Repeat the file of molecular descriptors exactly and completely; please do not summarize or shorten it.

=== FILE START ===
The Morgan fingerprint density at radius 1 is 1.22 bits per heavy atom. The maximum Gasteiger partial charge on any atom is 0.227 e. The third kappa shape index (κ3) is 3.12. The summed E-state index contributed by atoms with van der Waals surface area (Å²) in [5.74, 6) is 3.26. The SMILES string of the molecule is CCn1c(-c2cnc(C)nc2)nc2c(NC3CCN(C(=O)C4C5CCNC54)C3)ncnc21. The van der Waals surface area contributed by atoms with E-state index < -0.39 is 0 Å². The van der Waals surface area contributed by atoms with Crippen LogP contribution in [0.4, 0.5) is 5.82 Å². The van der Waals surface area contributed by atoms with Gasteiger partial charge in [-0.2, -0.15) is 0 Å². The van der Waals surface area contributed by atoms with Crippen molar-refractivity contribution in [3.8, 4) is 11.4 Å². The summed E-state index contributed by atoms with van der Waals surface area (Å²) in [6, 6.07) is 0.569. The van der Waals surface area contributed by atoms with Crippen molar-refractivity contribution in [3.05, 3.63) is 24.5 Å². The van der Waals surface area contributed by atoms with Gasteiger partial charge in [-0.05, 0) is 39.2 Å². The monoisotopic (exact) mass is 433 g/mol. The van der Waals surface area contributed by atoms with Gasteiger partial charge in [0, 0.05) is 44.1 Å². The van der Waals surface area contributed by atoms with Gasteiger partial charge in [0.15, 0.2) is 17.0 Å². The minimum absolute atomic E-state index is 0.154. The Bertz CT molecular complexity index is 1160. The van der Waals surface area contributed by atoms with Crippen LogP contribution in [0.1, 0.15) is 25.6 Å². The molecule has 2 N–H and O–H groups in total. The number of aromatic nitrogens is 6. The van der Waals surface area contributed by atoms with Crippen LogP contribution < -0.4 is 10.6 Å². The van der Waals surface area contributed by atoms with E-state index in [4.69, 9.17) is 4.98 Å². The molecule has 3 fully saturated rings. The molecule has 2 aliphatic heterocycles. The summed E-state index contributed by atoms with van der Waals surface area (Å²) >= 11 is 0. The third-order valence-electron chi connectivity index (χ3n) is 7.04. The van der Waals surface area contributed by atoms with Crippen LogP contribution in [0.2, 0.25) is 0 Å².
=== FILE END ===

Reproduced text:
The Morgan fingerprint density at radius 1 is 1.22 bits per heavy atom. The maximum Gasteiger partial charge on any atom is 0.227 e. The third kappa shape index (κ3) is 3.12. The summed E-state index contributed by atoms with van der Waals surface area (Å²) in [5.74, 6) is 3.26. The SMILES string of the molecule is CCn1c(-c2cnc(C)nc2)nc2c(NC3CCN(C(=O)C4C5CCNC54)C3)ncnc21. The van der Waals surface area contributed by atoms with E-state index < -0.39 is 0 Å². The van der Waals surface area contributed by atoms with Crippen LogP contribution in [0.4, 0.5) is 5.82 Å². The van der Waals surface area contributed by atoms with Gasteiger partial charge in [-0.2, -0.15) is 0 Å². The van der Waals surface area contributed by atoms with Crippen molar-refractivity contribution in [3.8, 4) is 11.4 Å². The summed E-state index contributed by atoms with van der Waals surface area (Å²) in [6, 6.07) is 0.569. The van der Waals surface area contributed by atoms with Crippen molar-refractivity contribution in [3.05, 3.63) is 24.5 Å². The van der Waals surface area contributed by atoms with Gasteiger partial charge in [-0.05, 0) is 39.2 Å². The monoisotopic (exact) mass is 433 g/mol. The van der Waals surface area contributed by atoms with Gasteiger partial charge in [0, 0.05) is 44.1 Å². The van der Waals surface area contributed by atoms with Gasteiger partial charge in [0.15, 0.2) is 17.0 Å². The minimum absolute atomic E-state index is 0.154. The Bertz CT molecular complexity index is 1160. The van der Waals surface area contributed by atoms with Crippen LogP contribution in [0.1, 0.15) is 25.6 Å². The molecule has 2 N–H and O–H groups in total. The number of aromatic nitrogens is 6. The van der Waals surface area contributed by atoms with Crippen LogP contribution < -0.4 is 10.6 Å². The van der Waals surface area contributed by atoms with E-state index in [4.69, 9.17) is 4.98 Å². The molecule has 3 fully saturated rings. The molecule has 2 aliphatic heterocycles. The summed E-state index contributed by atoms with van der Waals surface area (Å²) >= 11 is 0. The third-order valence-electron chi connectivity index (χ3n) is 7.04. The van der Waals surface area contributed by atoms with Crippen LogP contribution in [0.2, 0.25) is 0 Å².